Everybody knows a guy, or knows a guy who knows a guy, who is really good at installing appliances and wiring electrical outlets. While guys like that may very well be terrific at what they do, they may not be up on the various safety measures and building codes designed to keep people and property safe. It's one thing to have a lamp or a box fan get fried because of incompetent wiring; quite another to put an entire floor—or an entire building—at risk of fire or power outage just because you wanted to save a couple of bucks. There are some things in life you shouldn’t scrimp on; this is one of them.
“Never attempt to modify or adjust electricity, utilities or large appliances yourself,” advises Zakheim. “Always consult building management beforehand, and only utilize a licensed professional.”
Do you have power strips or surge protectors in your apartment? Most of us do. How old are they? If you’re like most people, you still own and use power strips purchased during the Dinkins administration. This is not a good idea. Make sure the equipment you use is up-to-date and industry approved. “Only utilize Underwriters Laboratory-approved products in your home,” Zakheim says. That means the plugs and switches bearing the “UL” insignia. By doing this you can ensure that your plugs and switches have been thoroughly tested and vetted—Underwriters Laboratories being one of several companies approved to perform safety testing by the Occupational Safety and Health Administration (OSHA).
Also not a good idea: extension cords. Fine for alarm clocks and the occasional lamp, but they should be used sparingly, and avoided whenever possible. Put simply, “All appliances should be plugged directly into a wall outlet,” Zakheim says.
Water may not cause large scale damage as quickly as fire, but over time it is potentially even more devastating. Remember, it’s water, not fire, that over the course of time can bore holes in the mountain ranges where rivers flow. Leaks in multifamily buildings can erode masonry, rot wood, crumble drywall, and corrode metal. It can also cause mold to proliferate, which has been linked to an unpleasant array of health issues for residents.
Happily, water leaks tend to reveal themselves quickly, and damage is often mitigated by turning off the local water supply until repair can take place. Unhappily, water leaks tend to rain into the apartment or condo units below their source, which can have a deleterious effect on neighbor relations. If the telltale signs of a leak—damp spots, staining, softening or sagging drywall, and obviously actively dripping water—show up in a unit or common area, it's crucial that the situation be reported to management or building maintenance staff immediately. The faster the source of the leak is identified and neutralized, the less chance there is for long-term or serious damage.
According to National Grid, “Carbon monoxide (CO) is an invisible, odorless gas that can be deadly if left undetected. When fuels such as natural gas, butane, propane, wood, coal, heating oil, kerosene, and gasoline don’t burn completely, they can release carbon monoxide into the air.”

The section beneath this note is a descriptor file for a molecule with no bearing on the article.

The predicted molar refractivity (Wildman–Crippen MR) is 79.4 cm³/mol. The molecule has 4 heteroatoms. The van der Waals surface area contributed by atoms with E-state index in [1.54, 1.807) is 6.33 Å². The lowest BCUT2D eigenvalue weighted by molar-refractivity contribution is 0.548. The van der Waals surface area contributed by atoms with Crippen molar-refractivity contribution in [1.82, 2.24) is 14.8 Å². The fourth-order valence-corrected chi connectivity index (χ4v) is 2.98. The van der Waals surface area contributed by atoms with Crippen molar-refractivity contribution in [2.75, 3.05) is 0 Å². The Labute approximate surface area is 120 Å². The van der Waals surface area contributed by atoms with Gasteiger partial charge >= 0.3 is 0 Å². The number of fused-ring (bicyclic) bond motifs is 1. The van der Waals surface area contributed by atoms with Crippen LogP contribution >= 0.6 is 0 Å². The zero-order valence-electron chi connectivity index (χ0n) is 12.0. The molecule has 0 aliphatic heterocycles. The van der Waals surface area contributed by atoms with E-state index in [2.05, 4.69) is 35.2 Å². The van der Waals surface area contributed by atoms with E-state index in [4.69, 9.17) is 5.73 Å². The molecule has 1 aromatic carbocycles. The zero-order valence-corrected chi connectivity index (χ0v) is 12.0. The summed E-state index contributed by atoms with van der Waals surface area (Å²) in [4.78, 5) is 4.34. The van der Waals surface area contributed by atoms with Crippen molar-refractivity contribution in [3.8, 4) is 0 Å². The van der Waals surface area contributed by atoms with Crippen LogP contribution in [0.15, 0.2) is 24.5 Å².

CO leaks are especially dangerous because the gas is odorless. You have a leak, you don’t realize it, you go to sleep, and you never wake up. For this reason, installing and maintaining high-quality, functional CO detectors is a must.
“Common sources of carbon monoxide include malfunctioning forced-air furnaces, kerosene space heaters, natural gas ranges, wood stoves, fireplaces, and motor vehicle engines,” per National Grid. Winter is an especially perilous time for CO leaks. “During the heating season, windows and doors tend to remain tightly shut, sealing out fresh air. This creates the potential for carbon monoxide to build up over time.”
Carbon monoxide poisoning can kill you. It can also in smaller doses, make you really sick. The symptoms of CO exposure, National Grid explains, are akin to the flu, and include “headaches, weakness, confusion, chest tightness, skin redness, dizziness, nausea, sleepiness, fluttering of the heart or loss of muscle control.”
According to the DOB, as of November 2004, it is required for nearly every house and apartment in New York City to have a carbon monoxide detector installed. This includes one and two-family dwellings. The only exceptions are for houses and buildings that do not have a furnace, boiler, and/or water heater that burns fossil fuel (gas, oil or coal), and do not have other potential CO sources such as fireplaces, enclosed parking, or commercial ranges. For more information, see Department of Buildings Rules 1 RCNY § 28-02. In co-ops and condos, the law holds holds building or unit owners responsible for the installation and upkeep of CO detectors.
If you do not have them already, high-quality CO and smoke detectors are a must. “Functioning smoke and carbon-monoxide alarms save lives,” says Zakheim. “Test your home's smoke and carbon-monoxide alarms to ensure they are working, and review the household fire safety plan with anyone who will be living with you.”
These sort of perils can involve everyone who lives in the building. Whether an extreme situation, like a gas main explosion, or a more controlled one, like a leaky sink raining into the apartment below, residents of shared spaces like co-ops and condos also share in the dangers. It is part and parcel of living in residential housing to be vigilant—for you, your family, and your neighbors.
Greg Olear is a freelance writer and a frequent contributor to The Cooperator.